Hackers are banding together across the globe to mount low-visibility attacks in an effort to sneak under the radar of security specialists and intrusion detection software, a U.S. Navy network security team said today.
Coordinated attacks from up to 15 different locations on several continents have been detected, and Navy experts believe that the attackers garner information by probing Navy Web sites and then share it among themselves.
"These new patterns are really hard to decipher--you need expert forensics to get the smoking gun," said Stephen Northcutt, head of the Shadow intrusion detection team at the Naval Surface Warfare Center. "To know what's really happening will require law enforcement to get hold of the hackers' code so we can disassemble it."
The new method involves sending as few as two suspicious probes per hour to a host computer, a level of interest that usually won't be detected by standard countermeasures. But by pooling information learned from those probes, hackers can garner considerable knowledge about a site.
Northcutt said the new technique for attacks was discovered only this month and has been detected at Defense Department facilities as well as in private sector sites, including some outside the United States.
"Most intrusion detection systems have a threshold, a radar. These attacks are intentionally sliding under that threshold so normal intrusion detection tools will not detect them," said Tim Aldrich, principal analyst at the Navy facility.
The Shadow team said that although the new method is harder to detect, it should not affect sites that are well-secured. But the technique puts sites with weak security at greater risk.
The attacks do not involve a new hacker tool or new kind of attack, but rather represent a low-visibility technique for perpetrating attacks. For example, one coordinated attack that involved at least 14 locations simply probed a Web site for security weaknesses without mounting a break-in.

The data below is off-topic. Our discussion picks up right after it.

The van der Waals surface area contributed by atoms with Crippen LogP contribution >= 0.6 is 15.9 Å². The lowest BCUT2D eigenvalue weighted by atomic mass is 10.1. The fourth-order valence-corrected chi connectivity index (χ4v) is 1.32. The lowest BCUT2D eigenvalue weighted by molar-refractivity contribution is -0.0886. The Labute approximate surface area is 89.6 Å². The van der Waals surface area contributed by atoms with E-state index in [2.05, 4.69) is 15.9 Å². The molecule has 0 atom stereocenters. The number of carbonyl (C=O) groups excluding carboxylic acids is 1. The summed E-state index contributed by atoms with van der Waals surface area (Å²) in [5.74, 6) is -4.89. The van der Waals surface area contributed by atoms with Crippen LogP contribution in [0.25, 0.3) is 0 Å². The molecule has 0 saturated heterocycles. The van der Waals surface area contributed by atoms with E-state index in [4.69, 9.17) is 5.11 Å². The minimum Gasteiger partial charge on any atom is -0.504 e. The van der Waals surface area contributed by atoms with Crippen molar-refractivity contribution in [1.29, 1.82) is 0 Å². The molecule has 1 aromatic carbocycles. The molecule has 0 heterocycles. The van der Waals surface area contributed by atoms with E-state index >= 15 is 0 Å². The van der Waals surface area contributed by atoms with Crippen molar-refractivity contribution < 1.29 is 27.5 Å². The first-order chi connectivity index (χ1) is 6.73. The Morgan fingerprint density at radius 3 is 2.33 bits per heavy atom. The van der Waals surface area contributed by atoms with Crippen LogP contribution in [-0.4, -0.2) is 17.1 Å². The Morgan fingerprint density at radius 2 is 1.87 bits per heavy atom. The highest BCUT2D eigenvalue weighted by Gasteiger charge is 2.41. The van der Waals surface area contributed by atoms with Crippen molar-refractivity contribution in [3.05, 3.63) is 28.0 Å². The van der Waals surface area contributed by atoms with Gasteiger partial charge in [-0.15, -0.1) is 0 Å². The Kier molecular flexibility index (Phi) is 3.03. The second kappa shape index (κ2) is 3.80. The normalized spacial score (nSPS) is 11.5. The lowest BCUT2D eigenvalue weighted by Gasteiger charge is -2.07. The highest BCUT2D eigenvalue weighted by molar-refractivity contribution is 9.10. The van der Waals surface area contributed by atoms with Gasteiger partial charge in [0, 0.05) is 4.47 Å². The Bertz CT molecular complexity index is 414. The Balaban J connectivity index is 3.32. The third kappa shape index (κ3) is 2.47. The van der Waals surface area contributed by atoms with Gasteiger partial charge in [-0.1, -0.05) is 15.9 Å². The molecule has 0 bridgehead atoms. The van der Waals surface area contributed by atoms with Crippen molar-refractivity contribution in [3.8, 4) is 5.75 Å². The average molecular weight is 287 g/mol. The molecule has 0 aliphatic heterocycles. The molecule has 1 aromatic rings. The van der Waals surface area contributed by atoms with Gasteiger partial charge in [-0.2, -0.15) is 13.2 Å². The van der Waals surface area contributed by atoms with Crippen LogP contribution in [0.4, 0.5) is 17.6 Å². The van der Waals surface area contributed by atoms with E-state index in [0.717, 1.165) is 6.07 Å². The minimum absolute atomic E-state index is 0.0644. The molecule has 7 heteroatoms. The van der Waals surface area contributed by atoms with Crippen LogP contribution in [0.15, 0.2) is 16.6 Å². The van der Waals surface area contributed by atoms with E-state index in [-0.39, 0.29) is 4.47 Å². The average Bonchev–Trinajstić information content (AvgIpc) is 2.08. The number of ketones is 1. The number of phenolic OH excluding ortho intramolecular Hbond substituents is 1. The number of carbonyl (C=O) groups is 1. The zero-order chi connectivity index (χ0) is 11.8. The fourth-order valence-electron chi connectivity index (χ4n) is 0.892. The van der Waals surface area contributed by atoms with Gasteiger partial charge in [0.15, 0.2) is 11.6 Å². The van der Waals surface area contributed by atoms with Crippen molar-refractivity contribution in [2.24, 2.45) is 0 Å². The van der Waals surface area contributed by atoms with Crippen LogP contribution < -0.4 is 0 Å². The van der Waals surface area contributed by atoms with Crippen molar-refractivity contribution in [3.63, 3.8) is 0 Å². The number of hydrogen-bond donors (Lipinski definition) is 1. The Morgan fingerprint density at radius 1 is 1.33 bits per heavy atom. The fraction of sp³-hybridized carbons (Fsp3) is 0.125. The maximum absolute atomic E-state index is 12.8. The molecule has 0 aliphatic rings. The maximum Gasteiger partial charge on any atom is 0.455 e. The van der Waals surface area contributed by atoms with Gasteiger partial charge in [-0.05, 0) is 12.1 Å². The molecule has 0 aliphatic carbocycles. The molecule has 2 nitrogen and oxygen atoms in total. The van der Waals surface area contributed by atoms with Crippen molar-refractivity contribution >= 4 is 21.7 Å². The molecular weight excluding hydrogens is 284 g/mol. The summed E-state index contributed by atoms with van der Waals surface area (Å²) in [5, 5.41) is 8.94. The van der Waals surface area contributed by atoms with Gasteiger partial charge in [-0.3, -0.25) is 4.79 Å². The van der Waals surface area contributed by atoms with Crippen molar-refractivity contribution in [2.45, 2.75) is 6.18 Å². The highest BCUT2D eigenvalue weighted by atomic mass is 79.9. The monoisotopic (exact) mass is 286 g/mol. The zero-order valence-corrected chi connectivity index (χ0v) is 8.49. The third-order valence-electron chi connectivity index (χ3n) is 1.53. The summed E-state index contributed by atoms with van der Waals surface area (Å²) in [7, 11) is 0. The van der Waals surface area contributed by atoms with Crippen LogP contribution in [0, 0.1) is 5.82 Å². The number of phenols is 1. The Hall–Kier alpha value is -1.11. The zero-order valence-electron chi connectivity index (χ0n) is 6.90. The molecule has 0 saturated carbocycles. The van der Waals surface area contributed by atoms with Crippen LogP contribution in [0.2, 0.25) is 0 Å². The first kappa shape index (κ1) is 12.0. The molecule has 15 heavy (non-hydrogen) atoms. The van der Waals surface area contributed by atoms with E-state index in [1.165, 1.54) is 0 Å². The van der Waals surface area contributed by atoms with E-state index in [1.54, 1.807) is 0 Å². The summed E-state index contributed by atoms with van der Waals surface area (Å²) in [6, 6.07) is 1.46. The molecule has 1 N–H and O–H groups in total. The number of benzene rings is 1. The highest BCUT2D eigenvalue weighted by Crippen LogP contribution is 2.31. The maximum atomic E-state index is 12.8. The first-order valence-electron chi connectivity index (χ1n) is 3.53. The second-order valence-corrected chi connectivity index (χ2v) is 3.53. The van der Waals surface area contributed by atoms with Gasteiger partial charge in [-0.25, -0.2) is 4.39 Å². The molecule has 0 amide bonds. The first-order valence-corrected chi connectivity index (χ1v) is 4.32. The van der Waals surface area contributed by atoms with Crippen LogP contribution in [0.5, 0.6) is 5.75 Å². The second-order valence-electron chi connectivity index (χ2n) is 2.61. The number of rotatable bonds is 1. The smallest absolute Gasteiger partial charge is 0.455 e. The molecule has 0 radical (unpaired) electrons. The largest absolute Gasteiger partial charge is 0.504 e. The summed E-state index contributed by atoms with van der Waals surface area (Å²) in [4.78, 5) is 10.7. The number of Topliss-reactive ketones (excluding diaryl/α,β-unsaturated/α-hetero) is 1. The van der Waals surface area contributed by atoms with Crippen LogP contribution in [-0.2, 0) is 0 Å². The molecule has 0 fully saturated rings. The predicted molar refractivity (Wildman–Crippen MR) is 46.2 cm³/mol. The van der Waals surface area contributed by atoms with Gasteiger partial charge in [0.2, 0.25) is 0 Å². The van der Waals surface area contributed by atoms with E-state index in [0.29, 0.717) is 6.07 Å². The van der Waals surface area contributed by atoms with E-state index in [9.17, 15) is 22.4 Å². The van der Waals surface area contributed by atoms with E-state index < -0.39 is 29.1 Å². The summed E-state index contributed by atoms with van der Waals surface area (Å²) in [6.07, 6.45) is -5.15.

The Shadow Intrusion Detection team said it cannot determine how many people might be involved in the attacks--hackers frequently use many different machines to launch their attacks. But the number of individuals involved is less important than the technique itself, Northcutt said.
The technique could be used to scan or mount attacks from more than 100 Internet addresses. The security experts also suggested that makers of commercial intrusion detection software need to counter the new method.
"This stealthy probing enables large amounts of parallel firepower, which means many attack attempts [from many sites] over a short time frame," said a note distributed by the System Administration Networking and Security (SANS) Institute.
Going public with a news of new hacker techniques is somewhat unusual in the secretive network security community, which often fears that publicizing attacks before countermeasures are known will tip off attackers to vulnerabilities.
"We went public in hopes of raising awareness," Northcutt said. "You're only going to be able to find stealthy stuff by looking for stealthy stuff."
But before publicizing the new hacker technique, he added, the Shadow team had checked to be certain it would not jeopardize any official actions against the attackers. He also thinks that users of the attack may be caught.
"If they're working together, it ought to be easier to track them down because they leave more of a trail," he said.